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CENTRAL RETINAL VEIN OCCLUSION IN YOUNG INDIVIDUALS

A Comparison of Risk Factors and Clinical Outcomes

Rothman, Adam L., MD*; Thomas, Akshay S., MD, MS*; Khan, Kirin, BS; Fekrat, Sharon, MD*

doi: 10.1097/IAE.0000000000002278
Original Study: PDF Only

Purpose: To compare the presentation and outcomes of patients younger than 50 years versus patients aged 50 years and older with central retinal vein occlusion (CRVO).

Methods: This single-center retrospective study included patients with CRVO presenting between January 2009 and July 2016. Charts were reviewed and data were abstracted. Presenting and final clinical parameters, treatment burden, and predisposing factors for CRVO were compared between the two groups.

Results: Thirty-six patients younger than 50 years and 233 patients aged 50 years and older at the time of CRVO onset were included. At presentation, younger patients had better visual acuity than older patients (20/80 vs. 20/224, P = 0.001) and a lower incidence of cystoid macular edema (54 vs. 79%, P = 0.001). Twenty-one of 36 (58%) younger patients had at least one identifiable nontraditional risk factor for CRVO. At final follow-up, younger patients received fewer total intravitreal injections (3.8 ± 5.8 at 34.2 months) compared with older patients (6.5 ± 8.8, at 37.6 months, P = 0.03) and had better final acuity (20/85 vs. 20/289, P = 0.004, respectively).

Conclusion: Younger patients had better baseline and final acuities, a lower incidence of cystoid macular edema at presentation, and received fewer intravitreal injections than older patients. Workup for etiology of CRVO in younger patients may reveal nontraditional risk factors for CRVO.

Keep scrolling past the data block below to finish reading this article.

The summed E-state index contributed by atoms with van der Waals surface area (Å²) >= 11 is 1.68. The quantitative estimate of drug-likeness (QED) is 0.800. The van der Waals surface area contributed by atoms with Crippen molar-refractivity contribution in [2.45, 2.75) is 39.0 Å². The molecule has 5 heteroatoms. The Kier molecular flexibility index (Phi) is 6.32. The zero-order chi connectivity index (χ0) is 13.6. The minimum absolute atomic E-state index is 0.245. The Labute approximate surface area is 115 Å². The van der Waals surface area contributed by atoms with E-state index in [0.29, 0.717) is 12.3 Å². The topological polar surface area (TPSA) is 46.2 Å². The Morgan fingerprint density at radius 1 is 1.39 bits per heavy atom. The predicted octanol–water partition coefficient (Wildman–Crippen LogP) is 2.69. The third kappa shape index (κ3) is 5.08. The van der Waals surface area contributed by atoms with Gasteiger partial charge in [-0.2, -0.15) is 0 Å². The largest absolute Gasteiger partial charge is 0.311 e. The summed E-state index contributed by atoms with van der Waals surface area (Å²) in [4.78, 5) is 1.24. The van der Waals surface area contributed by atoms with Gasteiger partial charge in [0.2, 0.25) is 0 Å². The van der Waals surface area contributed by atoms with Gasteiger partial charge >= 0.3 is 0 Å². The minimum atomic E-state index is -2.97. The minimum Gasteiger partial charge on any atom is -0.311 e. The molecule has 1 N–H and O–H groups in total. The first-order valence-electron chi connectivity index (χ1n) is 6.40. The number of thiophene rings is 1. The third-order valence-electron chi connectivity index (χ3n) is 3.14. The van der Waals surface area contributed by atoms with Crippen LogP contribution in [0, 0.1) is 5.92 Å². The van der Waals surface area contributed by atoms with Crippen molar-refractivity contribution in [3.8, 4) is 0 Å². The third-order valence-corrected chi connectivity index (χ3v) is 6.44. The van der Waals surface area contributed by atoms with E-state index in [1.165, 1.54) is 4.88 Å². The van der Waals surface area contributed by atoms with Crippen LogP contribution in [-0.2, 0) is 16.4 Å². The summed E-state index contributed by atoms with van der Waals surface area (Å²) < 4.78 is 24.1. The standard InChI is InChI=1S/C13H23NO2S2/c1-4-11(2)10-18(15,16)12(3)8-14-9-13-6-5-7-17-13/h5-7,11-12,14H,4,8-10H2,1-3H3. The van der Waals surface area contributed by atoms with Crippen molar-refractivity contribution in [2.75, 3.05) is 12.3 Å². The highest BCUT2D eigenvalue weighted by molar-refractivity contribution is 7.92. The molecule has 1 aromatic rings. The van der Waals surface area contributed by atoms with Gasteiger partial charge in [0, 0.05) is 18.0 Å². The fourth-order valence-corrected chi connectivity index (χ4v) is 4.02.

Patients younger than 50 years with central retinal vein occlusion may have better presenting and final visual acuities, lower incidence of associated cystoid macular edema, and require fewer intravitreal injections than those aged 50 years and older.

*Department of Ophthalmology, Duke University, Durham, North Carolina; and

Duke University School of Medicine, Durham, North Carolina.

Reprint requests: Sharon Fekrat, MD, Department of Ophthalmology, Duke University, 2351 Erwin Road, Box 3802, Durham, NC 27710; e-mail: sharon.fekrat@duke.edu

Unrestricted Institutional Grant from Research to Prevent Blindness, New York, NY.

S. Fekrat receives patent royalties from Alcon and is a consultant to Regeneron. The remaining authors have no conflicting interests to disclose.

© 2018 by Ophthalmic Communications Society, Inc.